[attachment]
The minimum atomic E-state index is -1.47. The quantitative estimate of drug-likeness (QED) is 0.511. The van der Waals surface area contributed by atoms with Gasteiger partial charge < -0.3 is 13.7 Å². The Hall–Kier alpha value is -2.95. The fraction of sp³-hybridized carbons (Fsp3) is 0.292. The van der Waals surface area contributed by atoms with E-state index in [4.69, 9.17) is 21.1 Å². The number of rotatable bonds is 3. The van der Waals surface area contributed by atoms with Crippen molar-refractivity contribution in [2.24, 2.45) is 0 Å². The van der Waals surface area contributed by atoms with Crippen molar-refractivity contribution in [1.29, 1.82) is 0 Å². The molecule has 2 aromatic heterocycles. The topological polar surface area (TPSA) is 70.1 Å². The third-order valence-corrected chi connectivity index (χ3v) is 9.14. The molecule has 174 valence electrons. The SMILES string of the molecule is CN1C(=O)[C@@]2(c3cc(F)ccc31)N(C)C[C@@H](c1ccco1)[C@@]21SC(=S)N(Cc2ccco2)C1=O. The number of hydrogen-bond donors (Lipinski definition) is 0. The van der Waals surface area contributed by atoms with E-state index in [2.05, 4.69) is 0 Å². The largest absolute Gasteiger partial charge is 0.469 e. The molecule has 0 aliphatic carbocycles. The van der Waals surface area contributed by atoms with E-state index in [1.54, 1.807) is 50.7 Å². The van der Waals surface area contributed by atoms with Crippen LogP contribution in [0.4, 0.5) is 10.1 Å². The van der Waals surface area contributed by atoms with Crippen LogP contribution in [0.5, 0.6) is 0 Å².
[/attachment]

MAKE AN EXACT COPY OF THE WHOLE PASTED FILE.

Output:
The minimum atomic E-state index is -1.47. The quantitative estimate of drug-likeness (QED) is 0.511. The van der Waals surface area contributed by atoms with Gasteiger partial charge < -0.3 is 13.7 Å². The Hall–Kier alpha value is -2.95. The fraction of sp³-hybridized carbons (Fsp3) is 0.292. The van der Waals surface area contributed by atoms with E-state index in [4.69, 9.17) is 21.1 Å². The number of rotatable bonds is 3. The van der Waals surface area contributed by atoms with Crippen molar-refractivity contribution in [2.24, 2.45) is 0 Å². The van der Waals surface area contributed by atoms with Crippen molar-refractivity contribution in [1.29, 1.82) is 0 Å². The molecule has 2 aromatic heterocycles. The topological polar surface area (TPSA) is 70.1 Å². The third-order valence-corrected chi connectivity index (χ3v) is 9.14. The molecule has 174 valence electrons. The SMILES string of the molecule is CN1C(=O)[C@@]2(c3cc(F)ccc31)N(C)C[C@@H](c1ccco1)[C@@]21SC(=S)N(Cc2ccco2)C1=O. The number of hydrogen-bond donors (Lipinski definition) is 0. The van der Waals surface area contributed by atoms with E-state index in [2.05, 4.69) is 0 Å². The largest absolute Gasteiger partial charge is 0.469 e. The molecule has 0 aliphatic carbocycles. The van der Waals surface area contributed by atoms with E-state index in [1.54, 1.807) is 50.7 Å². The van der Waals surface area contributed by atoms with Crippen LogP contribution in [0.4, 0.5) is 10.1 Å². The van der Waals surface area contributed by atoms with Crippen LogP contribution in [0.5, 0.6) is 0 Å².